The European Union's efforts to impose an embargo on Russian oil imports have faced new obstacles. German officials have said they will not support the plan in its current form and have recommended removing the issue from the agenda of next week's EU leaders' summit, AP reports.
Foreign Minister Péter Szijjártó said on Wednesday that Hungary would not vote on the oil embargo proposal as long as it makes Hungary's energy supply impossible.
He accused the EU executive of pushing through the plan without ensuring the energy security of Hungary, which gets 85% of its natural gas and more than 60% of its oil from Russia.
This problem was created by the European Commission, so the solution must be proposed by the European Commission. First, there must be a decision, and only then can we talk about sanctions, Szijjártó said.
The EU has previously offered exemptions to landlocked countries such as Hungary, Slovakia, and the Czech Republic, which are particularly dependent on Russian oil, by granting them longer phase-out periods. Budapest remains steadfast in its opposition to sanctions on Russian energy.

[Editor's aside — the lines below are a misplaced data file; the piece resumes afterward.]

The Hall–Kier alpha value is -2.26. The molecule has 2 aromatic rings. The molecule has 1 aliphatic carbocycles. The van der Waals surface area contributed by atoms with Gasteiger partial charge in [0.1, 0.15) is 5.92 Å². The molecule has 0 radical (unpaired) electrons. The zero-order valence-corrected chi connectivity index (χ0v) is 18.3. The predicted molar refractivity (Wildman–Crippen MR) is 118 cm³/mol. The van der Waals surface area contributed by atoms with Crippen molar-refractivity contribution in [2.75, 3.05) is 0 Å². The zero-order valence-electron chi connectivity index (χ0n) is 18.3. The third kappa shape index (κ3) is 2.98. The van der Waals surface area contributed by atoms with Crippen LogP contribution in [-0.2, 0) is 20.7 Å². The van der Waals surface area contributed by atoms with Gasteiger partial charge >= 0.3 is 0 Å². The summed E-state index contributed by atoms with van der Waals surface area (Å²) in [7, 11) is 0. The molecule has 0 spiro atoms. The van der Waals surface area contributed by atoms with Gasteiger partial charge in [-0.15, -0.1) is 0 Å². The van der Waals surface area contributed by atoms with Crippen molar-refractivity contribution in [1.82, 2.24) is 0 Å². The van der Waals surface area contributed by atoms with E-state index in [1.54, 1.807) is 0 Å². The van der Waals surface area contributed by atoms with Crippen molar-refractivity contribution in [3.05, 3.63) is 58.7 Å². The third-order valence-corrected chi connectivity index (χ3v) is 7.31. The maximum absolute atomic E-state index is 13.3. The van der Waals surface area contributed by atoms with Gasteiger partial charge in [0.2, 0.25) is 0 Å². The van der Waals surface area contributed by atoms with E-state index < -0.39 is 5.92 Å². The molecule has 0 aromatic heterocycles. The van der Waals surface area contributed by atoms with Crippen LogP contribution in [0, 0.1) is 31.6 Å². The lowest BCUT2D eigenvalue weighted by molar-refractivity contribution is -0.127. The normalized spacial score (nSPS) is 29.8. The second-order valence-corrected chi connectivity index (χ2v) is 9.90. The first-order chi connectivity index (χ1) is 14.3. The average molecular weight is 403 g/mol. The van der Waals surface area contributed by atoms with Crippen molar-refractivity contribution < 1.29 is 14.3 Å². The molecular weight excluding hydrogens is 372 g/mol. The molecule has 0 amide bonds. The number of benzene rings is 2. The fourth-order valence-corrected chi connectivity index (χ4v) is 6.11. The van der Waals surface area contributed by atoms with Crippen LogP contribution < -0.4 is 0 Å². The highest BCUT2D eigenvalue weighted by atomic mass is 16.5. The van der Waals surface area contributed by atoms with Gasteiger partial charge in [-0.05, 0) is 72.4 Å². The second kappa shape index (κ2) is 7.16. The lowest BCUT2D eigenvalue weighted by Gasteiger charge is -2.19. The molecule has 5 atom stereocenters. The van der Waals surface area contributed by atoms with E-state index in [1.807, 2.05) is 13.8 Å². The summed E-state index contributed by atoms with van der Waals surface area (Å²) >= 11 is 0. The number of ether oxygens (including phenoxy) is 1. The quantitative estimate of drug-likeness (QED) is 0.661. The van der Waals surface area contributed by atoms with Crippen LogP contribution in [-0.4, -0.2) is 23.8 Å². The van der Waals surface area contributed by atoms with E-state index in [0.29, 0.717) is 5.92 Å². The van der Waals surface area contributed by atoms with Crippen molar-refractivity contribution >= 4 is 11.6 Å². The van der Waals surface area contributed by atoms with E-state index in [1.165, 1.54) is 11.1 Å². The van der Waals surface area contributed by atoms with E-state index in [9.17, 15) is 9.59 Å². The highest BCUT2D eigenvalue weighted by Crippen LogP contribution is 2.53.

Hungarian Prime Minister Viktor Orban said the embrace would be an atomic bomb for the Hungarian economy and destroy its stable energy supply.
On Monday, Orban wrote a letter to the President of the European Council, asking him to remove the proposed oil embargo from the agenda of the summit, which is due to start on May 30.
In a letter to Charles Michel, Orbán said that Hungary is not in a position to agree to the 6th package of sanctions until negotiations lead to the resolution of all outstanding issues and a solution is very unlikely to be reached before the summit next week.